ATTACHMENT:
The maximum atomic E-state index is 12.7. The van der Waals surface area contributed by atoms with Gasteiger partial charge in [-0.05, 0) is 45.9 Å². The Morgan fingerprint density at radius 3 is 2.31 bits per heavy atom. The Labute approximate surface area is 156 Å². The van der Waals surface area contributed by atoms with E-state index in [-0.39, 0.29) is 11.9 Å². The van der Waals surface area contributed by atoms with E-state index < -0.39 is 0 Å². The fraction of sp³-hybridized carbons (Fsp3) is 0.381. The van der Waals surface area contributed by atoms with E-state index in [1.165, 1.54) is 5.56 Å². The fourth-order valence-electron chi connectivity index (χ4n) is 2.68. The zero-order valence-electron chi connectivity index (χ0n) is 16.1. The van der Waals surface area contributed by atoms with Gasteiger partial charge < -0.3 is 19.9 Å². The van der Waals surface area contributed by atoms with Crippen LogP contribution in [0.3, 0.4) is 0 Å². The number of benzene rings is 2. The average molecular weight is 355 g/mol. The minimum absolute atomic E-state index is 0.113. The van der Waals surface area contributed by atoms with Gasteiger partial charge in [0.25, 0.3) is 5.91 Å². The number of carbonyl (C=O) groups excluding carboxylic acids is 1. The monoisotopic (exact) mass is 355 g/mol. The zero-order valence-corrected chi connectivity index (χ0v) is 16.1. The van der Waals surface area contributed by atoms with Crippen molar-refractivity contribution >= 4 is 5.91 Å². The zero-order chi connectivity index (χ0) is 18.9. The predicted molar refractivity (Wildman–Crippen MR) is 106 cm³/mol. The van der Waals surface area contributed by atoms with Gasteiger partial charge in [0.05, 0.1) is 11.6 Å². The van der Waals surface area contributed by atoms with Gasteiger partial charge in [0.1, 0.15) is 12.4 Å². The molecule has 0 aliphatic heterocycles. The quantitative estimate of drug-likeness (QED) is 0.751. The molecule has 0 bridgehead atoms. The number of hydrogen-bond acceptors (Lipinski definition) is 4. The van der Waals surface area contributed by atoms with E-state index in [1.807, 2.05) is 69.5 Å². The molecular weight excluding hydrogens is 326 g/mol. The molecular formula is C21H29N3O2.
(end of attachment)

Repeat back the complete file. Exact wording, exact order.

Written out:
The maximum atomic E-state index is 12.7. The van der Waals surface area contributed by atoms with Gasteiger partial charge in [-0.05, 0) is 45.9 Å². The Morgan fingerprint density at radius 3 is 2.31 bits per heavy atom. The Labute approximate surface area is 156 Å². The van der Waals surface area contributed by atoms with E-state index in [-0.39, 0.29) is 11.9 Å². The van der Waals surface area contributed by atoms with E-state index < -0.39 is 0 Å². The fraction of sp³-hybridized carbons (Fsp3) is 0.381. The van der Waals surface area contributed by atoms with E-state index in [1.165, 1.54) is 5.56 Å². The fourth-order valence-electron chi connectivity index (χ4n) is 2.68. The zero-order valence-electron chi connectivity index (χ0n) is 16.1. The van der Waals surface area contributed by atoms with Gasteiger partial charge < -0.3 is 19.9 Å². The van der Waals surface area contributed by atoms with Crippen LogP contribution in [0.3, 0.4) is 0 Å². The number of benzene rings is 2. The average molecular weight is 355 g/mol. The minimum absolute atomic E-state index is 0.113. The van der Waals surface area contributed by atoms with Gasteiger partial charge in [0.25, 0.3) is 5.91 Å². The number of carbonyl (C=O) groups excluding carboxylic acids is 1. The monoisotopic (exact) mass is 355 g/mol. The zero-order valence-corrected chi connectivity index (χ0v) is 16.1. The van der Waals surface area contributed by atoms with Crippen molar-refractivity contribution >= 4 is 5.91 Å². The zero-order chi connectivity index (χ0) is 18.9. The predicted molar refractivity (Wildman–Crippen MR) is 106 cm³/mol. The van der Waals surface area contributed by atoms with Gasteiger partial charge in [0.05, 0.1) is 11.6 Å². The van der Waals surface area contributed by atoms with Gasteiger partial charge in [0.1, 0.15) is 12.4 Å². The molecule has 0 aliphatic heterocycles. The quantitative estimate of drug-likeness (QED) is 0.751. The molecule has 0 bridgehead atoms. The number of hydrogen-bond acceptors (Lipinski definition) is 4. The van der Waals surface area contributed by atoms with E-state index in [1.807, 2.05) is 69.5 Å². The molecular weight excluding hydrogens is 326 g/mol. The molecular formula is C21H29N3O2.